It is very common at this point is to use negative $r$ values when plotting the potential e.g. as a function of $x$. This does give correct plots, but is also a bit weird. At this stage, we should probably let it pass.

You will probably also find students expecting the potential to be zero inside the sphere, because they know the electric field is zero inside a solid sphere. I think it's worth engaging with students who think this, asking if the potential is continuous at the surface (if not, then the electric field must be infinite), and bringing them towards remembering that the potential is the integral of the electric field.

5. Show (by plotting) that your potential at large distances converges to the potential of a point charge with the same total charge as your sphere.
It is common at this stage for students to still believe that where there is charge the potential should be infinite. Looking at their numerical results can sometimes help, but it is also helpful to ask students why they think the potential should be infinite. One can then bring in Gauss's Law (if it has been covered) to help clear up why the electric field is infinite for a point charge, and not for a planar charge distribution.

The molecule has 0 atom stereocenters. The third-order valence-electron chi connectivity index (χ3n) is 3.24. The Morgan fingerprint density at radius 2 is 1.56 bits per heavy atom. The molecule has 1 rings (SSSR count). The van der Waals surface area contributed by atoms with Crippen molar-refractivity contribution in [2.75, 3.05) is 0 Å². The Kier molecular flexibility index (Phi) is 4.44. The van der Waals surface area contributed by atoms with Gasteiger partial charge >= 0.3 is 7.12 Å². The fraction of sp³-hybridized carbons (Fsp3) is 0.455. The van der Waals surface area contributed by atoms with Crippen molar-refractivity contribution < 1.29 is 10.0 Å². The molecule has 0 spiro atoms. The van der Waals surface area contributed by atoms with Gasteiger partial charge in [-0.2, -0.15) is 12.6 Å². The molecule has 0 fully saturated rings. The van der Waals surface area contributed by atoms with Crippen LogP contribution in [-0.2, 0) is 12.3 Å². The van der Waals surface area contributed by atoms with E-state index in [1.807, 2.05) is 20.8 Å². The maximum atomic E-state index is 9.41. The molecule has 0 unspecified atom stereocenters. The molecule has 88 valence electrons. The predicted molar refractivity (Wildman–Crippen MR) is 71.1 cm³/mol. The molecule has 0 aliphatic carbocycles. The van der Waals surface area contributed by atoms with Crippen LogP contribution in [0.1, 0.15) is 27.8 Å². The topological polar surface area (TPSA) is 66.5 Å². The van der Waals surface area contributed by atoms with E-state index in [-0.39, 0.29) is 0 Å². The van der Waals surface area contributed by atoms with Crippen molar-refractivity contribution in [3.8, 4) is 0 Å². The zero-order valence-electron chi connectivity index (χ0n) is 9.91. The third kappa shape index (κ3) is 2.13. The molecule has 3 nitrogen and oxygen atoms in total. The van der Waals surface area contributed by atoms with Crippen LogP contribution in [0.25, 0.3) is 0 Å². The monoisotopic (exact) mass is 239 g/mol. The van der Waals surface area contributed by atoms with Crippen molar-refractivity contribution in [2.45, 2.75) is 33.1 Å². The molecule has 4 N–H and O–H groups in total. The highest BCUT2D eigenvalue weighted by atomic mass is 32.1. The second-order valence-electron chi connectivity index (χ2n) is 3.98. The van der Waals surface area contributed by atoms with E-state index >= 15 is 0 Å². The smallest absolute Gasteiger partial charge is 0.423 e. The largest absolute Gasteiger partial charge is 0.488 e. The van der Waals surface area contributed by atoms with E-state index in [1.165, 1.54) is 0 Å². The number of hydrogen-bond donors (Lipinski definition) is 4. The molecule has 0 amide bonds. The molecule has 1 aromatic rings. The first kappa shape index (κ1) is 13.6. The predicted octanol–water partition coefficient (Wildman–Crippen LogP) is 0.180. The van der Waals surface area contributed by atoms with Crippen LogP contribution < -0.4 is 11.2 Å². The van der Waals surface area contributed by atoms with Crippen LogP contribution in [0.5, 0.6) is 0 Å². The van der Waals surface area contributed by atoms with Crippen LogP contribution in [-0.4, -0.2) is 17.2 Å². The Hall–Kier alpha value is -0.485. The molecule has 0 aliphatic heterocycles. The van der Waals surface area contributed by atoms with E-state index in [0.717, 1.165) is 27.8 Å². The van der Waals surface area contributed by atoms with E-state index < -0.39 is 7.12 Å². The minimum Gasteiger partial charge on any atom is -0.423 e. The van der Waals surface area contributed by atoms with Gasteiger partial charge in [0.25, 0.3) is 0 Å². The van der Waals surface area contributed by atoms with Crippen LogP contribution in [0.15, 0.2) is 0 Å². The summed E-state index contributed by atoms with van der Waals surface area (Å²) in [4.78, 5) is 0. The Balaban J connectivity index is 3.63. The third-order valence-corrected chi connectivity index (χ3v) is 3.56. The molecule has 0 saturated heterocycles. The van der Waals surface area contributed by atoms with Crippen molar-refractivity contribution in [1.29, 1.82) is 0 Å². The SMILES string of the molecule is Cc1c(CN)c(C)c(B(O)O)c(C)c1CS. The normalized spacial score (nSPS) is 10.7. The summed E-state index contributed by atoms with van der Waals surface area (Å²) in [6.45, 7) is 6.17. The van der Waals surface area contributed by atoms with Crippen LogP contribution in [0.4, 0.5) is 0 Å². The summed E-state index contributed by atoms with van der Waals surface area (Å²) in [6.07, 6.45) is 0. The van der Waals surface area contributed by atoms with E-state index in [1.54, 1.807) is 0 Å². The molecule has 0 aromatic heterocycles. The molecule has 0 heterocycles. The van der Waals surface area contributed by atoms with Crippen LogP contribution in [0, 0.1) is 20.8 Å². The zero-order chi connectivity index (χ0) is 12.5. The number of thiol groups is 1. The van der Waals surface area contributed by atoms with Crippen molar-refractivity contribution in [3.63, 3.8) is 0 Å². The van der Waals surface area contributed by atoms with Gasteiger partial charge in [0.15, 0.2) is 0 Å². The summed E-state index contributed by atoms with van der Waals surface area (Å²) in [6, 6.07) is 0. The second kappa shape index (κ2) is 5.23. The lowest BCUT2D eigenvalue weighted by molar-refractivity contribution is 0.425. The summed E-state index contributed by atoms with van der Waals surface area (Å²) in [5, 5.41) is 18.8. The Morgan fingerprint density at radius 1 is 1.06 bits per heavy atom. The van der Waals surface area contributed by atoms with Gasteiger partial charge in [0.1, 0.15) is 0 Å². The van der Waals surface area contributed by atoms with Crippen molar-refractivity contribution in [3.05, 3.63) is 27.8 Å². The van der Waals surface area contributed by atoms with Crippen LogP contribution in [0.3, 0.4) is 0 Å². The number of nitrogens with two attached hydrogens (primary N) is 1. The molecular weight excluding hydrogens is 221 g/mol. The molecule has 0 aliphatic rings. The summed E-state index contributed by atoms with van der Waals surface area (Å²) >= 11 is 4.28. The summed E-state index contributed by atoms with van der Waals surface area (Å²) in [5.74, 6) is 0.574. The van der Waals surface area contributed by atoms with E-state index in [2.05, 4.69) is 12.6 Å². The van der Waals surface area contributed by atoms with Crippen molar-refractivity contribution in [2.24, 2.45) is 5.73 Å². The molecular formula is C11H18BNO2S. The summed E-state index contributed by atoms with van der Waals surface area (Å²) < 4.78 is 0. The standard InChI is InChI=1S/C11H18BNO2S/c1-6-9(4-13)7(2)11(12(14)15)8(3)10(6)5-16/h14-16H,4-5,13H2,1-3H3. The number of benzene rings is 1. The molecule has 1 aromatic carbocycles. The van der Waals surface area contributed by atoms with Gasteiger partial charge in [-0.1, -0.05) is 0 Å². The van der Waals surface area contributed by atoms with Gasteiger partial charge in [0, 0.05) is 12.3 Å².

6. Try constructing other visualizations.
Creating a 2D plot (a contourf or a pcolor is a bit challenging if their $V$ takes spherical coordinates. The simplest approach in this case is to define an X, Y = np.meshgrid(x,y) and then compute the spherical coordinates from those using arc-trig. To do this correctly almost requires arctan2.
Extra fun
Modify your code to find the potential of one octant of a spherical shell (e.g. the portion when $x>0$ and $y>0$ and $z>0$). Do your visualizations still all make sense?
This is a great way to discover that there were bugs in the visualization, e.g. using arctan rather than arctan2. I'd rather enable students to discover that they have bugs using symmetry if at all possible.